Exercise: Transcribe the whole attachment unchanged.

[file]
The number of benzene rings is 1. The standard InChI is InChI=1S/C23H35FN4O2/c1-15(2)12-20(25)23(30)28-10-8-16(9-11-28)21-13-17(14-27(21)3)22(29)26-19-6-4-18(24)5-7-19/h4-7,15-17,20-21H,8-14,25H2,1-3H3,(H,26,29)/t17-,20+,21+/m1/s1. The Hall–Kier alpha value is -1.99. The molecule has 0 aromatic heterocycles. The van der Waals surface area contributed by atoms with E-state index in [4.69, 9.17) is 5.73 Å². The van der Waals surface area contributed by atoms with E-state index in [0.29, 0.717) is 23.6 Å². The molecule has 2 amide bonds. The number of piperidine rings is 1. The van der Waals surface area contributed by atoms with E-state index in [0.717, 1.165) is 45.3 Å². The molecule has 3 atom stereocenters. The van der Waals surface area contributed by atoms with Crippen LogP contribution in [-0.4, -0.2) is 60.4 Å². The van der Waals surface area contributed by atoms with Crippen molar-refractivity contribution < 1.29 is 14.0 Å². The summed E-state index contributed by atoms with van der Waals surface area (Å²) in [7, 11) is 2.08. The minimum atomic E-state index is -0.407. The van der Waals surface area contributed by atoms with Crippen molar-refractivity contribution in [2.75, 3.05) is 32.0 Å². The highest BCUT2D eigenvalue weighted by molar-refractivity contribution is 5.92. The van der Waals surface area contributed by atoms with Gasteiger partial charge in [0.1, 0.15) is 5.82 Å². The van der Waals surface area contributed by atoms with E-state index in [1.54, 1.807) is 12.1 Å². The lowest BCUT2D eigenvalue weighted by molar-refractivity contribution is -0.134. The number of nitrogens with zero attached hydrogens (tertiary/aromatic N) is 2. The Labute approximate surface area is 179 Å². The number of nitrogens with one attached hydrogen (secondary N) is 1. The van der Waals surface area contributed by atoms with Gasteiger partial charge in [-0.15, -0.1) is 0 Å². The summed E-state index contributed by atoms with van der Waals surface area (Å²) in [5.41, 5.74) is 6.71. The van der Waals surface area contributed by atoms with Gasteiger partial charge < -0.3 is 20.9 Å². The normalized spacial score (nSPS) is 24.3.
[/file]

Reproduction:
The number of benzene rings is 1. The standard InChI is InChI=1S/C23H35FN4O2/c1-15(2)12-20(25)23(30)28-10-8-16(9-11-28)21-13-17(14-27(21)3)22(29)26-19-6-4-18(24)5-7-19/h4-7,15-17,20-21H,8-14,25H2,1-3H3,(H,26,29)/t17-,20+,21+/m1/s1. The Hall–Kier alpha value is -1.99. The molecule has 0 aromatic heterocycles. The van der Waals surface area contributed by atoms with E-state index in [4.69, 9.17) is 5.73 Å². The van der Waals surface area contributed by atoms with E-state index in [0.29, 0.717) is 23.6 Å². The molecule has 2 amide bonds. The number of piperidine rings is 1. The van der Waals surface area contributed by atoms with E-state index in [0.717, 1.165) is 45.3 Å². The molecule has 3 atom stereocenters. The van der Waals surface area contributed by atoms with Crippen LogP contribution in [-0.4, -0.2) is 60.4 Å². The van der Waals surface area contributed by atoms with Crippen molar-refractivity contribution < 1.29 is 14.0 Å². The summed E-state index contributed by atoms with van der Waals surface area (Å²) in [7, 11) is 2.08. The minimum atomic E-state index is -0.407. The van der Waals surface area contributed by atoms with Crippen molar-refractivity contribution in [2.75, 3.05) is 32.0 Å². The highest BCUT2D eigenvalue weighted by molar-refractivity contribution is 5.92. The van der Waals surface area contributed by atoms with Gasteiger partial charge in [0.1, 0.15) is 5.82 Å². The van der Waals surface area contributed by atoms with E-state index in [1.54, 1.807) is 12.1 Å². The lowest BCUT2D eigenvalue weighted by molar-refractivity contribution is -0.134. The number of nitrogens with zero attached hydrogens (tertiary/aromatic N) is 2. The Labute approximate surface area is 179 Å². The number of nitrogens with one attached hydrogen (secondary N) is 1. The van der Waals surface area contributed by atoms with Gasteiger partial charge in [-0.15, -0.1) is 0 Å². The summed E-state index contributed by atoms with van der Waals surface area (Å²) in [5.41, 5.74) is 6.71. The van der Waals surface area contributed by atoms with Gasteiger partial charge < -0.3 is 20.9 Å². The normalized spacial score (nSPS) is 24.3.